By Mark DeCambre and Sunny Oh
U.S. service and manufacturing sector indicators improve
U.S. benchmark stock indexes ended at new records Thursday after Congress confirmed President-elect Joe Biden's election win, offering the prospect of more financial aid for consumers and businesses coping with the coronavirus pandemic.
Markets looked past the violent protests by President Donald Trump's supporters in Washington on Wednesday and the president promised an orderly transition of power on Jan. 20.
On Wednesday (), the Dow and small-capitalization Russell 2000 ended at record highs but off their best levels of the day as equity markets pared gains somewhat amid the chaos in Washington.
The positive tone to trading on Thursday suggested investors were focused on the prospect of a more aggressive fiscal agenda under a new Biden administration, said Esty Dwek, head of global market strategy at Natixis Investment Managers.
The political wins by Democrats Jon Ossoff and Raphael Warnock in the Senate runoff elections on Tuesday raise the prospect of additional coronavirus fiscal relief measures and other legislation (could boost the U.S. economy after Biden is sworn in on Jan. 20.
U.S. stocks scored an additional boost after the Institute for Supply Management's nonmanufacturing or services sector survey of activity rose to 57.2% in December from 55.9% in the prior month.
The unexpected rebound in the ISM services index () to 57.2 in December, from 55.9, is hard to square with the range of other evidence showing that the latest wave of coronavirus cases and restrictions on businesses are starting to weigh more heavily on the economy, particularly services.
Indeed, the U.S. economy will likely experience a significant slowdown early in 2021, Philadelphia Federal Reserve President Patrick Harker said (Thursday.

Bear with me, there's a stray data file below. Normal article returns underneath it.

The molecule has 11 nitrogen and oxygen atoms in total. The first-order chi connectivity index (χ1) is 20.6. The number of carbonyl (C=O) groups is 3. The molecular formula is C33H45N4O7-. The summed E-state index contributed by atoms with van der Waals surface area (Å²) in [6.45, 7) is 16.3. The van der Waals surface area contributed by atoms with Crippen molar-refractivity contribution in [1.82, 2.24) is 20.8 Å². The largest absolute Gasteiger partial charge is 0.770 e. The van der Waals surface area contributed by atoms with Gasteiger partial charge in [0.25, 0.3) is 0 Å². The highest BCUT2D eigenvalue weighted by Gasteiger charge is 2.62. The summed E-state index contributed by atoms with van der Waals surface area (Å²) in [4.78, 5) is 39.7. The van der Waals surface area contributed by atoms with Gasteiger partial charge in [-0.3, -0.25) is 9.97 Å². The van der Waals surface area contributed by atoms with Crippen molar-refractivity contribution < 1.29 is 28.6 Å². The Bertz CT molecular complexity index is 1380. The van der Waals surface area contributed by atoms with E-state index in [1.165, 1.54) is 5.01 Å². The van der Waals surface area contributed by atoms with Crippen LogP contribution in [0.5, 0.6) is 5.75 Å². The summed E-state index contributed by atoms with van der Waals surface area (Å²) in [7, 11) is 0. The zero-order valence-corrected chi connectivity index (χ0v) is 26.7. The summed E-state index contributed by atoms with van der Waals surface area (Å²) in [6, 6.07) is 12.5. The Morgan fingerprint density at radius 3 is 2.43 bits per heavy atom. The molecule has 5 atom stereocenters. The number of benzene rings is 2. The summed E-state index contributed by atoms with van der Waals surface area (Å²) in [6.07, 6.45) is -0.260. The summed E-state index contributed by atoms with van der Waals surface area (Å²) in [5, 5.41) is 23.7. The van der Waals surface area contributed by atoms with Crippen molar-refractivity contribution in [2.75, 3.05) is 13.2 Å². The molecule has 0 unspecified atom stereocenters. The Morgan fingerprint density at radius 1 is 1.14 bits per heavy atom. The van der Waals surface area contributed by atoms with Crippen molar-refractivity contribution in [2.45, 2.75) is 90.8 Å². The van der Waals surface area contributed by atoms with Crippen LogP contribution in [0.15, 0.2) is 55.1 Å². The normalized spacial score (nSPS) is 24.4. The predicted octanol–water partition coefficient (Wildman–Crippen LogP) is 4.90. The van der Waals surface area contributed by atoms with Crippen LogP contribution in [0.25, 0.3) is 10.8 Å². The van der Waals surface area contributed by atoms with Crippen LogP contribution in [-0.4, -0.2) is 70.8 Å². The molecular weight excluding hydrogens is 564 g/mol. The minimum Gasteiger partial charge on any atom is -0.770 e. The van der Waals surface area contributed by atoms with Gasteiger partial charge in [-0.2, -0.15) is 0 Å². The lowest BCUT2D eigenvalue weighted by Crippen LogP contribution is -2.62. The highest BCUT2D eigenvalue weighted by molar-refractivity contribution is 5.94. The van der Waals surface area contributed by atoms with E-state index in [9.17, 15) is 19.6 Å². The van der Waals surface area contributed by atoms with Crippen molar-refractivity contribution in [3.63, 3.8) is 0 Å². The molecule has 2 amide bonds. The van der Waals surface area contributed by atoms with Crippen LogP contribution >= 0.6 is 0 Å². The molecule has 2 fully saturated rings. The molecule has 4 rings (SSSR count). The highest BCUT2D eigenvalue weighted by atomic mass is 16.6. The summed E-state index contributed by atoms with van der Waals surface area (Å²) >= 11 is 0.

But the report on services comes after manufacturing activity () grew in December at the fastest pace since the coronavirus pandemic erupted last spring.
"Like the manufacturing survey released earlier this week, the headline services reading received an artificial boost from a jump in the supplier deliveries component, which reflects virus-related disruption rather than stronger demand," wrote Andrew Hunter, senior U.S. economist at Capital Economics.
In other economic data, a weekly report on initial state jobless claims () dipped by 3,000 to 787,000 for the week ended Jan. 2, while the U.S. trade deficit widened i ( November.
The U.S. Labor Department's monthly employment report for December is due Friday and only a small increase in payrolls is expected. ()
The ongoing slow recovery of the economy in the face of coronavirus pandemic is being pointed to as one reason for the market's apparent dismissal of Wednesday's civil unrest in Washington.
"There should be no mystery as to why the markets didn't care about what happened in the [Capitol] yesterday, however disturbing, disgraceful, and embarrassing it was. It's because it has no bearing on the direction of the economy, earnings and interest rates. It's that simple," wrote Peter Boockvar, chief investment officer at Bleakley Advisory Group.
Read: Why the stock market rallied even as a violent mob stormed the Capitol ()
-Mark DeCambre; 415-439-6400; AskNewswires@dowjones.com
(END) Dow Jones Newswires
January 07, 2021 16:23 ET (21:23 GMT)
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